Editor’s Note: This is the first article in an occasional series about Russian business, culture and society abroad.
Well-muscled and menacing at first glance, former Soviet soldier Pavel Dukhin might be the last person you’d want to have beat you with tree branches, although that is exactly what his job is.
A resourceful immigrant to Canada, he now works as a manager at a landfill. In his spare time, Pavel bulldozes gravel and chops down trees on his multihectare property in Langley, a Vancouver suburb. Even with his biceps covered and the chainsaw turned off, “Pasha,” as his customers call him, does not create the impression of being a pushover.
What keeps drawing the much less burly Vancouverites to visit Pasha is the Russian banya he has built in his yard.
Among ex-Soviet immigrants in North America, Dukhin is a member of the fortunate minority who own their own banya, while others can only pine for steam and curse common shower stalls for their inadequacy. But things are looking up. As more and more emigre entrepreneurs open commercial banyas across the continent, Russians and locals alike are lining up to revel in the ancient tradition.
Dukhin did his military service on a top-secret missile test range in Kazakhstan and later became a tenacious businessman in the Moscow region, plowing his way through post-Soviet crime and corruption. When he first came to Vancouver eight years ago, a Russian friend invited him to go to a sauna on the top floor of a high-rise apartment.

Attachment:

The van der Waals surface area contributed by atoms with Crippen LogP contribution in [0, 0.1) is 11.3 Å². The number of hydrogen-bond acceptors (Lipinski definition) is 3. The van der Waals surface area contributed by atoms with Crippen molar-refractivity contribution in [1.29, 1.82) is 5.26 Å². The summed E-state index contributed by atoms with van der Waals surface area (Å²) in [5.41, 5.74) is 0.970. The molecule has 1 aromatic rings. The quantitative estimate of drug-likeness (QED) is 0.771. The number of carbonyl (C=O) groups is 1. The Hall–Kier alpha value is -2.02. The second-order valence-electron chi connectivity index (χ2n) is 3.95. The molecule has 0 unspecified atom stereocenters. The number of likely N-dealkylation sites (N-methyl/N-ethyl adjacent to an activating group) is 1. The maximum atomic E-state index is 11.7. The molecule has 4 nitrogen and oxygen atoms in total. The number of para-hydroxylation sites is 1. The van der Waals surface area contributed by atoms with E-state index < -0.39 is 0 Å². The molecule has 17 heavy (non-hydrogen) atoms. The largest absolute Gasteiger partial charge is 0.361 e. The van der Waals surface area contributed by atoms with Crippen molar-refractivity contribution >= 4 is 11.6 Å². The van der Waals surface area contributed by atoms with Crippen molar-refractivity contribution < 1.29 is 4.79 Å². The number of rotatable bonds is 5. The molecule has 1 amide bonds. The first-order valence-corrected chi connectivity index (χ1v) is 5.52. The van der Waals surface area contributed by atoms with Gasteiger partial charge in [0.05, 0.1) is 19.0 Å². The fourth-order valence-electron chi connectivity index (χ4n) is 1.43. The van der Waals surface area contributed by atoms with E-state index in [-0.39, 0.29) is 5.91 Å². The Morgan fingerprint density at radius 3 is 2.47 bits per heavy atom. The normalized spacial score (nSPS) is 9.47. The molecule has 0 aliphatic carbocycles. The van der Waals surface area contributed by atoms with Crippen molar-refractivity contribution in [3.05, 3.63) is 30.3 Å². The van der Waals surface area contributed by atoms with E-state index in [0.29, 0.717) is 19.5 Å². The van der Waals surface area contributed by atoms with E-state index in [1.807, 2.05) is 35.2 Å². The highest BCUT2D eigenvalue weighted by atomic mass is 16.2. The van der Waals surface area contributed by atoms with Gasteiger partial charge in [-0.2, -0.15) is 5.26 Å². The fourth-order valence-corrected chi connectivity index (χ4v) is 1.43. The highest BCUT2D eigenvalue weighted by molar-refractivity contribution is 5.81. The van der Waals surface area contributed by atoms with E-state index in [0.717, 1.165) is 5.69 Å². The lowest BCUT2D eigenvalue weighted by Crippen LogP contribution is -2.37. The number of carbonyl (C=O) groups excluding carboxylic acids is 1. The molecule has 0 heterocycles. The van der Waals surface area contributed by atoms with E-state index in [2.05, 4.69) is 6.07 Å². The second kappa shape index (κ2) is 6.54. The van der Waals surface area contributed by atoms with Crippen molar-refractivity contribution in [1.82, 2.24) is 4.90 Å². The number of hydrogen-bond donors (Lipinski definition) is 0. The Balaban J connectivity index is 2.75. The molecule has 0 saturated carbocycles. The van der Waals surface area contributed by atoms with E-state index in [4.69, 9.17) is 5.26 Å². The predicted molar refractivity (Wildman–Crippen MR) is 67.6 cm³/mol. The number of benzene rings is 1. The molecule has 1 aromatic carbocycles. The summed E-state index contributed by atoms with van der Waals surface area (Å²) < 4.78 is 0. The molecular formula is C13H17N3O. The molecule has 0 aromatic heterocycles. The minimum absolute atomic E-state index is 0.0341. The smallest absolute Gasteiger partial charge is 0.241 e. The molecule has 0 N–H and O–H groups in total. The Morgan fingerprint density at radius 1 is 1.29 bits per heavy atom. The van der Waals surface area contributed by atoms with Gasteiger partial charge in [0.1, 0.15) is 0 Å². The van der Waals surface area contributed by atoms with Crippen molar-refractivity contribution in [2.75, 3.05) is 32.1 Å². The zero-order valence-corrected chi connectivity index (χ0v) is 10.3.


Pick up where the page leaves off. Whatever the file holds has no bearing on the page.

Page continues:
“There were probably other Russians living in this building because someone had ripped out the thermostat,” Dukhin said. “Usually you’re not supposed to have temperatures of more than 80 degrees [Celsius]. We went to 100.”
The banya tradition dates back to the 11th century in Russia. A small room — traditionally a wooden log shed, but brick structures and even modified closets will do in a pinch — is heated by an electric or wood-burning stove to well over 80 degrees. Copious amounts of water poured on the heat source bring the humidity up to about the same level. A visit to a banya begins with several rotations in and out of the steamy room to allow the body to warm up. This cycle culminates with banya aficionados beating each other with bunches of birch or pine branches, called veniki, as a form of massage. Depending on the bravado of the participant, the event could wrap up with a plunge in cold water or a roll in the snow.
This ritual is meant to stimulate sweating, cleanse skin, heal wounds, relax muscles, relieve stress, promote metabolism and improve one’s mood.